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The grant of relaxation in the past cannot constitute an unreasonableness necessitating the grant of an exemption in the present year also: High Court of Delhi

The executive may take a policy decision based upon prevailing circumstances for better administration, and to meet out the exigencies of time. The Court is called upon to consider the validity of such a decision only when a challenge is made before it. The grant of relaxation in the past was held by the Court not to constitute an arbitrariness or unreasonableness necessitating the grant of an exemption in the present year also. This was held in ISHA JAISWAL & ORS v.  NATIONAL TESTING AGENCY (NTA) & ORS. [W.P.(C) 1464/2021] in the High Court of Delhi by a single bench consisting of JUSTICE PRATEEK JALAN.

Facts are that the petitioners were candidates for JEE Mains conducted by respondent NTA in January and September 2020. They claim that they were unable to take the examination in the September 2020 session, or were not able to deliver satisfactory performances due to the Covid-19 pandemic. Petitioners are unable to appear in 2021 of examination due to the eligibility conditions and have filed a writ against the same.

The petitioners submitted that an additional opportunity to appear in the examination this year should be granted as they claim their inability to secure a satisfactory result in 2020 was due to factors beyond their control.   That relatively small number of last-attempt candidates would not lead to any material detriment to other candidates in the 2021 examination.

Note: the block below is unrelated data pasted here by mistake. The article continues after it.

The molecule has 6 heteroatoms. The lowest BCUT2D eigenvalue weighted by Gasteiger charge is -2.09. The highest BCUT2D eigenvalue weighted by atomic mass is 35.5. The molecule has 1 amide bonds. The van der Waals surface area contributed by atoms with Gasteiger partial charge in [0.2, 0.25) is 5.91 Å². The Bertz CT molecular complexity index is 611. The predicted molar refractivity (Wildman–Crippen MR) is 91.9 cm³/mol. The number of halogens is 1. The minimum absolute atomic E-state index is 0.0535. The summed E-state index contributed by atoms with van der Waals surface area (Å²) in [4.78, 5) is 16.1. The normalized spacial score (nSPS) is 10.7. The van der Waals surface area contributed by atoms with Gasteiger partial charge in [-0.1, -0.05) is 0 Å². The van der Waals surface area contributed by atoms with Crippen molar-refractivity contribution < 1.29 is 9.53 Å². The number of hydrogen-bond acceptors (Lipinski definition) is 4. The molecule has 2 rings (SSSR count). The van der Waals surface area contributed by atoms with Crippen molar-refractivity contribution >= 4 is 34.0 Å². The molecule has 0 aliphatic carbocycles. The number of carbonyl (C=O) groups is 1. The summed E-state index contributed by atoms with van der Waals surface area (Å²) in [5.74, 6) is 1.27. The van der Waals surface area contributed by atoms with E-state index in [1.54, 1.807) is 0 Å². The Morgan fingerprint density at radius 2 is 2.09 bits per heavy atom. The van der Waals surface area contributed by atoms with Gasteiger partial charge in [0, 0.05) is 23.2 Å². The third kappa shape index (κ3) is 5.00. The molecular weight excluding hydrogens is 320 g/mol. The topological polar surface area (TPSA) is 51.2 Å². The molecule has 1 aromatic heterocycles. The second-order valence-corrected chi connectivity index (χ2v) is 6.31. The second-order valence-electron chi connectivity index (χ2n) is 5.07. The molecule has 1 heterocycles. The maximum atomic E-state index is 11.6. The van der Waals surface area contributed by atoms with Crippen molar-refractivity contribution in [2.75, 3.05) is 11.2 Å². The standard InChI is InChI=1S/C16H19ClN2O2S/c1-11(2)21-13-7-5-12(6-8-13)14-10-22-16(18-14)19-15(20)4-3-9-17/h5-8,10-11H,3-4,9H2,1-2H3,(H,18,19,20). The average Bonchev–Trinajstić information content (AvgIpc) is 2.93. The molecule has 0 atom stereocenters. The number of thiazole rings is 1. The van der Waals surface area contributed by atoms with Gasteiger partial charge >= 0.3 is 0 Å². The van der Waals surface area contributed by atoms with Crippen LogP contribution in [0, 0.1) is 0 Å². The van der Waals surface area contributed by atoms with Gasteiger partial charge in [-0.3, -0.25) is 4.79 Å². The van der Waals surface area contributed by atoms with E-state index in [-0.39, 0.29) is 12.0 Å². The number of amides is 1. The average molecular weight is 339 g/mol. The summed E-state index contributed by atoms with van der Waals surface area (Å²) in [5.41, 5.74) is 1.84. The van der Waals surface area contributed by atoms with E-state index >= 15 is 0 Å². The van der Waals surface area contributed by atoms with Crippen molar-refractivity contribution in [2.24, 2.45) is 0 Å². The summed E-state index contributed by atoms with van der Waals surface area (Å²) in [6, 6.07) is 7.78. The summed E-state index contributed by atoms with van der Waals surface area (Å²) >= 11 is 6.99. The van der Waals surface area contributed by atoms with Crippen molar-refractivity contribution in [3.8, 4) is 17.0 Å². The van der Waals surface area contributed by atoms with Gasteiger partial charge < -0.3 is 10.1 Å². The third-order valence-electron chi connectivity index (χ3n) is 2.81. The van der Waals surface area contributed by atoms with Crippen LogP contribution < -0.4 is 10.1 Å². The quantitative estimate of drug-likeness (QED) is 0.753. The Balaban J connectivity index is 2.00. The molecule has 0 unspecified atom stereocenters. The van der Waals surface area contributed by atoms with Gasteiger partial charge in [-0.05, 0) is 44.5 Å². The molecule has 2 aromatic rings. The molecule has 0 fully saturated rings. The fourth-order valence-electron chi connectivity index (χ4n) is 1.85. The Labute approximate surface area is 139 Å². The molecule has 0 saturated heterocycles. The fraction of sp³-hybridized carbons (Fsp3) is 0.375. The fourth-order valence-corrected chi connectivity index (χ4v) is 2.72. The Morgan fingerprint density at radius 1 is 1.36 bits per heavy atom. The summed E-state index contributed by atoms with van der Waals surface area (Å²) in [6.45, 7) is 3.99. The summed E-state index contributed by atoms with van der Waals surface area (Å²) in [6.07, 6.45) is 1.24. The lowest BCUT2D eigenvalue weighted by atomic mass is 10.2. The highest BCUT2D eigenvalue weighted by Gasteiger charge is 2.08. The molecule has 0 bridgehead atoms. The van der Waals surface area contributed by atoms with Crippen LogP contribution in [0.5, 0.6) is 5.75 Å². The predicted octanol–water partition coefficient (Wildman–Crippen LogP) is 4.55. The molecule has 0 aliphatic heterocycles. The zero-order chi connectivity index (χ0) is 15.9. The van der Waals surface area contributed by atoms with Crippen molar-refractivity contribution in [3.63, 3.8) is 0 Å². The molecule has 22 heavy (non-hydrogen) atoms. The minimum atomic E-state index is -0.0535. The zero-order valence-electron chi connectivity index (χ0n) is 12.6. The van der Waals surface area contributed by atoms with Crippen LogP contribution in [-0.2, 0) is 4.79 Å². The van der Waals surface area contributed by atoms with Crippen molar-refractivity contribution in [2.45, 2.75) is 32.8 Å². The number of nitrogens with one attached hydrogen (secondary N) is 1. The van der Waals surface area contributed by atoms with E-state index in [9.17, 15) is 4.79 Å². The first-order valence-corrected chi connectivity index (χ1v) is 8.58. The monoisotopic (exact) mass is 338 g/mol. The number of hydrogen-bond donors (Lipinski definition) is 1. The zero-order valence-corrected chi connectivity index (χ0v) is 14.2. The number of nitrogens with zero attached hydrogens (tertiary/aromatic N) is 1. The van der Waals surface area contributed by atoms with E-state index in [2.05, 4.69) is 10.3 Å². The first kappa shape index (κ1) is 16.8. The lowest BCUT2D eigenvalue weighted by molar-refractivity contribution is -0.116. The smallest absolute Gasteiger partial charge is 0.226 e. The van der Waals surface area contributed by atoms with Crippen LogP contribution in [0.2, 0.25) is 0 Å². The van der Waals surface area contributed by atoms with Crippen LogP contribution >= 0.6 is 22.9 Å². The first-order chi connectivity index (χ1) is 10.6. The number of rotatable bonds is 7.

The counter-affidavit has been filed by the NTA, it has been contended that the NTA has taken a policy decision in which the interference of the writ court is not warranted.

The court made reference to the judgment of Apex court in the case of Union of India & Others vs. M. Selvakumar & Another., wherein it was observed that “the well-settled principle that interference by the writ Court in policy decisions is permissible only for a very limited purpose, i.e. in the event, the policy is found to be absolutely capricious, totally arbitrary or not informed of reasons”.

The court also made reference to the judgment of Apex Court in Rachna & Ors. vs. Union of India & Anr, “policy decisions which had been taken by the executive on earlier occasions of which a reference has been made always depend on the facts and circumstances at the given point of time and has to be tested independently in the circumstances in which it has been exercised by the competent authority”.

Considering the facts of the case and the legal precedents, the court held that the facts are insufficient to entitle the petitioners to any relief. Placing reliance on Rachna (supra), the court held that the policy decision taken by the testing body in the case of the JEE (Advanced) Examination cannot render the present decision arbitrary or unreasonable.

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